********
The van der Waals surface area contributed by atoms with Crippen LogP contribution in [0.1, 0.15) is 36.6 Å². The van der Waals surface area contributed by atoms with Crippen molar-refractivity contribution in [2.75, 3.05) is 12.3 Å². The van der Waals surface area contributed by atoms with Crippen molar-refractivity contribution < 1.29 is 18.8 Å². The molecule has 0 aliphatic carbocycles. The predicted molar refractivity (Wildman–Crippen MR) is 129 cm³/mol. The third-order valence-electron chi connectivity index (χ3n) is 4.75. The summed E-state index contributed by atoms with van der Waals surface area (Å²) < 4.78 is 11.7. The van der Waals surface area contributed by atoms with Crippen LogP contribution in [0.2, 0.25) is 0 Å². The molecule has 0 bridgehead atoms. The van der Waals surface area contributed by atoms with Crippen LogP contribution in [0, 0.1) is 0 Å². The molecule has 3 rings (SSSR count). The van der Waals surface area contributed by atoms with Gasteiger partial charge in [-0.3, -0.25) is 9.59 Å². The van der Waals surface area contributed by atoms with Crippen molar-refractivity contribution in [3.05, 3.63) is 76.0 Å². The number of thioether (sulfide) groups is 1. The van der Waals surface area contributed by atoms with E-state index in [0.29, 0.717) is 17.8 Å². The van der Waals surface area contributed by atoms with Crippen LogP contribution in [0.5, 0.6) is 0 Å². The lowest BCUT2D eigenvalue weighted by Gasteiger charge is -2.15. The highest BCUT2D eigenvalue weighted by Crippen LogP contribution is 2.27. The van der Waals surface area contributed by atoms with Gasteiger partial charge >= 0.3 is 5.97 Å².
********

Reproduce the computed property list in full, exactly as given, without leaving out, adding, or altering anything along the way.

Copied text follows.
The van der Waals surface area contributed by atoms with Crippen LogP contribution in [0.1, 0.15) is 36.6 Å². The van der Waals surface area contributed by atoms with Crippen molar-refractivity contribution in [2.75, 3.05) is 12.3 Å². The van der Waals surface area contributed by atoms with Crippen molar-refractivity contribution < 1.29 is 18.8 Å². The molecule has 0 aliphatic carbocycles. The predicted molar refractivity (Wildman–Crippen MR) is 129 cm³/mol. The third-order valence-electron chi connectivity index (χ3n) is 4.75. The summed E-state index contributed by atoms with van der Waals surface area (Å²) < 4.78 is 11.7. The van der Waals surface area contributed by atoms with Crippen LogP contribution in [0.2, 0.25) is 0 Å². The molecule has 0 bridgehead atoms. The van der Waals surface area contributed by atoms with Crippen LogP contribution in [0, 0.1) is 0 Å². The molecule has 3 rings (SSSR count). The van der Waals surface area contributed by atoms with Gasteiger partial charge in [-0.3, -0.25) is 9.59 Å². The van der Waals surface area contributed by atoms with Crippen molar-refractivity contribution in [3.05, 3.63) is 76.0 Å². The number of thioether (sulfide) groups is 1. The van der Waals surface area contributed by atoms with E-state index in [0.29, 0.717) is 17.8 Å². The van der Waals surface area contributed by atoms with Crippen LogP contribution in [0.5, 0.6) is 0 Å². The lowest BCUT2D eigenvalue weighted by Gasteiger charge is -2.15. The highest BCUT2D eigenvalue weighted by Crippen LogP contribution is 2.27. The van der Waals surface area contributed by atoms with Gasteiger partial charge >= 0.3 is 5.97 Å².